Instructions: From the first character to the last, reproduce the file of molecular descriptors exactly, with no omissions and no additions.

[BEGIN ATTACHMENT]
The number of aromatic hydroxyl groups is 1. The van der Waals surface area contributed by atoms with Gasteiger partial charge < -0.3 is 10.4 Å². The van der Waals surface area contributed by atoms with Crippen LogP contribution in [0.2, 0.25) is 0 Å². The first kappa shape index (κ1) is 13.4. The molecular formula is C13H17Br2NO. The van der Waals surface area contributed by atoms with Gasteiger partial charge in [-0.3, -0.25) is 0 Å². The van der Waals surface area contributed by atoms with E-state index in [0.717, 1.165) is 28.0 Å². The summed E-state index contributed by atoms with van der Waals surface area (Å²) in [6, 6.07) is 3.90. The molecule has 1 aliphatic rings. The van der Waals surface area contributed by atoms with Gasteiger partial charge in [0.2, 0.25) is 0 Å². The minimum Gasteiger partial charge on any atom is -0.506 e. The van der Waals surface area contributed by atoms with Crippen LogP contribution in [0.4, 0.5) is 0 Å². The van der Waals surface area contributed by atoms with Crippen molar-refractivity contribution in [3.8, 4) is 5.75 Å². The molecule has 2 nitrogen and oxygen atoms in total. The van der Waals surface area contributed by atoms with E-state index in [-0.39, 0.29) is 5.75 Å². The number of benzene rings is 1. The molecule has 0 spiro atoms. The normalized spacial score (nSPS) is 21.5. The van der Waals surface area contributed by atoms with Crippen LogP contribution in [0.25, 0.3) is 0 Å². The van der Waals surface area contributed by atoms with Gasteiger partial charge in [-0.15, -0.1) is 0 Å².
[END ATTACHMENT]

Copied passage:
The number of aromatic hydroxyl groups is 1. The van der Waals surface area contributed by atoms with Gasteiger partial charge < -0.3 is 10.4 Å². The van der Waals surface area contributed by atoms with Crippen LogP contribution in [0.2, 0.25) is 0 Å². The first kappa shape index (κ1) is 13.4. The molecular formula is C13H17Br2NO. The van der Waals surface area contributed by atoms with Gasteiger partial charge in [-0.3, -0.25) is 0 Å². The van der Waals surface area contributed by atoms with E-state index in [0.717, 1.165) is 28.0 Å². The summed E-state index contributed by atoms with van der Waals surface area (Å²) in [6, 6.07) is 3.90. The molecule has 1 aliphatic rings. The van der Waals surface area contributed by atoms with Gasteiger partial charge in [0.2, 0.25) is 0 Å². The minimum Gasteiger partial charge on any atom is -0.506 e. The van der Waals surface area contributed by atoms with Crippen LogP contribution in [0.4, 0.5) is 0 Å². The van der Waals surface area contributed by atoms with Crippen molar-refractivity contribution in [3.8, 4) is 5.75 Å². The molecule has 2 nitrogen and oxygen atoms in total. The van der Waals surface area contributed by atoms with E-state index in [-0.39, 0.29) is 5.75 Å². The number of benzene rings is 1. The molecule has 0 spiro atoms. The normalized spacial score (nSPS) is 21.5. The van der Waals surface area contributed by atoms with Crippen LogP contribution in [0.25, 0.3) is 0 Å². The van der Waals surface area contributed by atoms with Gasteiger partial charge in [-0.15, -0.1) is 0 Å².